Am I called? Steps to figure it out

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So, what is a vocation?

The root word for vocation is "vocare," which is Latin for "to call." God has created each one of us for a particular calling or way to follow Him. Through the Sacrament of Baptism, we become a child of God and thus called to live in holiness through love of God and neighbor. It is important to also remember that our true vocation does not come from the world, but rather is an invitation directly from God to follow Him.

Our first or primary vocation is to live in holiness, or in other words, to become a saint! While this is a challenge for us all, it should be the goal of every baptized child of God.

Our particular vocation then becomes our state in life: priesthood, consecrated life, marriage, or single life.

Learning what our particular vocation will be requires a process we call discernment. It will be utilized at various stages in our lives, and God will use others to assist us in that process.

Do you have the courage to ask God the question that is seldom uttered in our busy world, "Lord, how are you calling me to follow You?"

"Ask and it will be given to you; seek and you will find; knock and the door will be opened to you. For everyone who asks, receives, and the one who seeks, finds; and the one who knocks the door will be opened." -- Matthew 7:7-8

Defining vocation

A vocation is a call from God to live a certain way of life for God and His kingdom. The primary vocation of every person is to be holy! It is the divine calling to love and serve God, to obey His commandments, and to cooperate with Christ in the work of redemption by loving and serving others. But we are all called to a secondary vocation as well, a "state in life" in which we are to be holy and make others holy around us. God made you for a purpose and you belong to Him!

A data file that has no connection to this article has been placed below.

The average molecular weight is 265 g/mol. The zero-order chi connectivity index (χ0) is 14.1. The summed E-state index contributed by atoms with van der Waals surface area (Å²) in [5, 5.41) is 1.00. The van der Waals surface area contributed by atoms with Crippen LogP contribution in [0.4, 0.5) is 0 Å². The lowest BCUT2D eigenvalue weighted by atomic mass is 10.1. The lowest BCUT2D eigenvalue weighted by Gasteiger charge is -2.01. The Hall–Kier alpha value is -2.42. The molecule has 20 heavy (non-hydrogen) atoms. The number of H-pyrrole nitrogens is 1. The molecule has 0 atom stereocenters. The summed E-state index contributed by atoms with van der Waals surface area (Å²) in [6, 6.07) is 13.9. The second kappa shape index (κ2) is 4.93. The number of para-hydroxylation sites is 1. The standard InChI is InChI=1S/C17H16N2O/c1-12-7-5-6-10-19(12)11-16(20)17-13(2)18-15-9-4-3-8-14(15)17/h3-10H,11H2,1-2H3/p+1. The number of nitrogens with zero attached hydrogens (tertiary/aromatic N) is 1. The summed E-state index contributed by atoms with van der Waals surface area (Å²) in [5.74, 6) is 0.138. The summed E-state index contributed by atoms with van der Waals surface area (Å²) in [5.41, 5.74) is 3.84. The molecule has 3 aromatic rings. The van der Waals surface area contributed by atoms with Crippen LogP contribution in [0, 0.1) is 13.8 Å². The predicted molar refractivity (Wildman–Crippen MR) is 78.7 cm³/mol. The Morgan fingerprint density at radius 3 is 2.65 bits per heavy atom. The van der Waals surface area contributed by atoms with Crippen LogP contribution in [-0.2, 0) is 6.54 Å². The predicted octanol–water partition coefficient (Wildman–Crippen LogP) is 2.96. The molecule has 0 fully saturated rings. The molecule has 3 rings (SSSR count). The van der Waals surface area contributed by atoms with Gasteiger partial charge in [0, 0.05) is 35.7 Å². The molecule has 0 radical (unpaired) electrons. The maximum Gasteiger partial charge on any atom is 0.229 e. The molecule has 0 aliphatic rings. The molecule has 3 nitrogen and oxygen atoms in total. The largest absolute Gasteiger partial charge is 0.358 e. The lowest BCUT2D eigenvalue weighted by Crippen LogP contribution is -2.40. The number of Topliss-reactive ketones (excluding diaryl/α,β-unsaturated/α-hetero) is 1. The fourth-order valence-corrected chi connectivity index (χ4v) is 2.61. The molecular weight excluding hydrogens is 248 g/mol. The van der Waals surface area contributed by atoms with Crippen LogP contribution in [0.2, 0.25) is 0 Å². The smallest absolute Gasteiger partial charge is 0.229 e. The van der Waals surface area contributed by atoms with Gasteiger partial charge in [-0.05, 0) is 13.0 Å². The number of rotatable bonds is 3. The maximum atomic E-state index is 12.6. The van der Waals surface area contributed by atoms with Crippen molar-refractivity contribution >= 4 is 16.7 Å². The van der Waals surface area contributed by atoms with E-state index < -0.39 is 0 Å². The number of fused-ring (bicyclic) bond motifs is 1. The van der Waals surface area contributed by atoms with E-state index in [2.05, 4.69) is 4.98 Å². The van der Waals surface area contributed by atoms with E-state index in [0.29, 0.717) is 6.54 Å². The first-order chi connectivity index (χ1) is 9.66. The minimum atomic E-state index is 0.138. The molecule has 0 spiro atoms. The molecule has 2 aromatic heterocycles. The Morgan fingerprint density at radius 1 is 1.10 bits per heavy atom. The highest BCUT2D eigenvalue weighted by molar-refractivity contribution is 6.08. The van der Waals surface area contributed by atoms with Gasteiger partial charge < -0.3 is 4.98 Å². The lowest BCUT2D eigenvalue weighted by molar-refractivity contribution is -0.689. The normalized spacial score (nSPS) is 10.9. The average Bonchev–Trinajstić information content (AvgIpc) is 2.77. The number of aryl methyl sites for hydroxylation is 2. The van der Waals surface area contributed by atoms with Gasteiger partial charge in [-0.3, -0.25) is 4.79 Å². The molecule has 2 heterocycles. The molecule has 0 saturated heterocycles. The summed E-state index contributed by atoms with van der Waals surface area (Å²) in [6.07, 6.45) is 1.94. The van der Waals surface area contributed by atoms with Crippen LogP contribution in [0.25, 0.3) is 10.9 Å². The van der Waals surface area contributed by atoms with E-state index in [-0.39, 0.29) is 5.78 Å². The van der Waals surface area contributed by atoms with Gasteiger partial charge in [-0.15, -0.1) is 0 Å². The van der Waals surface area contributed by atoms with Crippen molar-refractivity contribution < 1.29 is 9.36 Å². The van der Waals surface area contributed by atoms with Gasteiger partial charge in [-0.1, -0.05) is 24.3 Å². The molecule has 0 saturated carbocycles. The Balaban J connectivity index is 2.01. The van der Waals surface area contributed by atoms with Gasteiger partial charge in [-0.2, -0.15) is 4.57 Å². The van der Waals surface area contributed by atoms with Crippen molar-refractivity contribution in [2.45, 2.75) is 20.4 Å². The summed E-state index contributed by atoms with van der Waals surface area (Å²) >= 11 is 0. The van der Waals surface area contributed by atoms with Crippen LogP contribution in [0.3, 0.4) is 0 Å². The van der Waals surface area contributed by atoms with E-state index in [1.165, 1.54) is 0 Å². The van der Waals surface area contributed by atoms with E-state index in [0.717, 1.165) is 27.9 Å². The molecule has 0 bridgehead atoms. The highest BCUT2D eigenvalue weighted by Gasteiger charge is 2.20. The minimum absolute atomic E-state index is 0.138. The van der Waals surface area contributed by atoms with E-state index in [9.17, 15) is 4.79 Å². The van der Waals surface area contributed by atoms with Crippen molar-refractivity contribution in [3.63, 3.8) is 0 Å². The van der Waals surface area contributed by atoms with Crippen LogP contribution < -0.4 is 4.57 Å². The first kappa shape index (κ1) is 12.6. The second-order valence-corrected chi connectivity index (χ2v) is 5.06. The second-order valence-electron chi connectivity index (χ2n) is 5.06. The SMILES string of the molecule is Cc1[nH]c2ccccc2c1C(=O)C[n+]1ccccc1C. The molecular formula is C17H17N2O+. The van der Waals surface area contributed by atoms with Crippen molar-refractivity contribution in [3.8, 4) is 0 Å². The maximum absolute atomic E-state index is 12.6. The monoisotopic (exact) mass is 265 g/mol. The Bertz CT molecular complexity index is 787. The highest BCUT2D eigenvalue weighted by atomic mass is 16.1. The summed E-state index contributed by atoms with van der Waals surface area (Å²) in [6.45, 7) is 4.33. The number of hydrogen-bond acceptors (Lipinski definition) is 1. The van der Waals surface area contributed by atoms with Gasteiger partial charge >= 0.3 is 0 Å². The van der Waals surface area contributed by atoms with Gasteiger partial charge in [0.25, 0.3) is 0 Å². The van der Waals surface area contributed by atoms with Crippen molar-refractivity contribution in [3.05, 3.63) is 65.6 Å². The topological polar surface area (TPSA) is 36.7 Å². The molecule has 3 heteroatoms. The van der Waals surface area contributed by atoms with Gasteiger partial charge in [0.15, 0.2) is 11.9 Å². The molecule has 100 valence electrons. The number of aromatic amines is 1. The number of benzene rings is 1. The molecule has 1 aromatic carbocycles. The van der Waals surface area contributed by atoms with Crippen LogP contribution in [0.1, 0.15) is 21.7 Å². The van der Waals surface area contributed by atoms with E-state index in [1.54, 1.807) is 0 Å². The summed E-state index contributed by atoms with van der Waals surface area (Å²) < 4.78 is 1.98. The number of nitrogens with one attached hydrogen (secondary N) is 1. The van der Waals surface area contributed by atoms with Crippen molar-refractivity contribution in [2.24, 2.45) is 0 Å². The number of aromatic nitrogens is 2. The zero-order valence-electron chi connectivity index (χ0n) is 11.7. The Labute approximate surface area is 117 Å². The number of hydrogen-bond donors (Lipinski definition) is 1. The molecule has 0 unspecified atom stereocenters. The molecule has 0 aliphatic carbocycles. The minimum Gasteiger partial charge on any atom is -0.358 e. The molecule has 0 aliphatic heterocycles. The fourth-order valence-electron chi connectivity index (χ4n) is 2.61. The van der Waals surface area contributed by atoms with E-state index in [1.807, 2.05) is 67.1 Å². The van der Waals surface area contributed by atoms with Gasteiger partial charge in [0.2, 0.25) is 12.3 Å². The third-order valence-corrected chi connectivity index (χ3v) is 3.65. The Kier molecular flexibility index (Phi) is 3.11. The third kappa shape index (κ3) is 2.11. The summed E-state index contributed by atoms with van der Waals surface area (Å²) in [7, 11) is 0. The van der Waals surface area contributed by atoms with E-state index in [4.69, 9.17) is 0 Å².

These vocations are priesthood, religious life, marriage, and the generous single life. Any vocation will include some type of sacrifice but will bring you the most satisfaction, fulfillment, and happiness, for you will be living the way God made you to live. Some of you were made to be a priest, don't be afraid, take courage! Be the man God has called you to be!

Some qualities of a priest

Man of Prayer

The priest is first and foremost a man of prayer. The priest lives "in persona Christi" (in the person of Christ) so his most important prayer is to represent the sacrifice of Jesus during Holy Mass. His parish relies on him to offer a sacrifice "holy and acceptable to God." Throughout the week, too, at parish meetings and community functions, he is often asked: "Father, will you lead us in prayer?" He is seen as a man who knows how to speak with God.

A priest spends each day in personal prayer through the Liturgy of the Hours and time in private meditation before the Blessed Sacrament. His private prayer is essential, for he must know Him of whom he speaks, teaches, and preaches; he must come to have an intimate relationship with Christ. The priest becomes "another Christ" for his people.

Preacher of the Word